More Trivia, courtesy of Llewellyn

      Here are a few examples of the glaring errors Llewellyn authors try to pass off as fact in their manuals. While they may not seem like the most Earth shattering revelations, I'm trying to keep from getting too scholarly, so these examples can be understood by someone who has no knowledge of any specific culture or pantheon. And on to the untruths:  


     1) Pentacles are ancient and ubiquitous Pagan symbols. This is not true! While a few examples of this symbol pop up in Pagan material prior to the 60’s (most notably the red Pentacle on the shield of Sir Gawain, favorite of the Goddess) they seem to have been introduced by Alchemists and other ceremonial magicians from the late medieval/early renaissance period. As for the pentacle’s place in ritual worship, it was introduced by modern Wiccans and had no place in ancient religions.  


     2) that candles (not to mention colored candles) were used in ancient Pagan rituals. Candles are a fairly modern invention as light sources go, and if most ancient rituals (aside from the obvious exceptions of Egyptian and Greek/Roman temples) were performed outside (and evidence suggests that they were) candles would be more of a hindrance than a help - just try keeping them alight with evening breezes blowing and see what I mean. Now, candles were certainly introduced to ceremonial magick during the medieval period, but again, this was a fairly late development, one that definitely does not hark back to the days of the ancient Babylonians.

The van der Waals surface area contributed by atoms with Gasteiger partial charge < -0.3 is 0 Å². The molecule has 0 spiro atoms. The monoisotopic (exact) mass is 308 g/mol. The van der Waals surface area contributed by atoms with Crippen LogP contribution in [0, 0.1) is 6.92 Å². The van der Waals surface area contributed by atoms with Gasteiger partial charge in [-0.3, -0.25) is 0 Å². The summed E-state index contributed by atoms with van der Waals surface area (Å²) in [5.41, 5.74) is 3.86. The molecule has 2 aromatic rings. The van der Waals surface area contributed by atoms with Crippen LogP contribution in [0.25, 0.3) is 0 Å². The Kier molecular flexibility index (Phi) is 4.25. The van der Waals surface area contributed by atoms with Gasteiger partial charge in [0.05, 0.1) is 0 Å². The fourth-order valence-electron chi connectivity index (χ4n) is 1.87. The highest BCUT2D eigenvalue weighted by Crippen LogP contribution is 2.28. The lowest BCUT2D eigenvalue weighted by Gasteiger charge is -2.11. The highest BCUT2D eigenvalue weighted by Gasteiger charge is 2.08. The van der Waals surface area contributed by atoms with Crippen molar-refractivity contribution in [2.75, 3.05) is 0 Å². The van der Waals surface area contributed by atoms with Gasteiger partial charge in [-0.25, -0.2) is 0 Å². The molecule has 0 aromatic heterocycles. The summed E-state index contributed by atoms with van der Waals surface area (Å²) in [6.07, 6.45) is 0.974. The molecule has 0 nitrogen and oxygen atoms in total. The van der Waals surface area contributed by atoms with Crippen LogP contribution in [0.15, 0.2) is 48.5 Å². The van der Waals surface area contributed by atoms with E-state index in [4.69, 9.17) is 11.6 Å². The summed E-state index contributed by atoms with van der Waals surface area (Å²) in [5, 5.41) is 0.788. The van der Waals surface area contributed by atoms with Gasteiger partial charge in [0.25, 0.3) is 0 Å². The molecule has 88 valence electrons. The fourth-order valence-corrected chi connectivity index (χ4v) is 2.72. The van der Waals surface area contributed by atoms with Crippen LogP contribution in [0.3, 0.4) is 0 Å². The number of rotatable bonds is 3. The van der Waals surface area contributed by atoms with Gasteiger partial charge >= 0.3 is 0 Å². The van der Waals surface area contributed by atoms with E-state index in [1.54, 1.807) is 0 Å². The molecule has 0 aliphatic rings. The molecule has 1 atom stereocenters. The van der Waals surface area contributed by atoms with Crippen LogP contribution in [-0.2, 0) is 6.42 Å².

3) that all ethnic-specific deities were known and/or worshipped throughout all of the Pagan world, during any given time period. Again, this is patently false. Most ancient deities were highly localized, often being specific to tribal groups. Certainly some tribal deities were variations of other tribal deities, and certainly worship of some deities became widespread due to warfare and trading, but this was far from a universal occurrence. In order to avoid embarking on a long tangent, those interested in some examples can read them here.  



Enough! Send me back to the main article.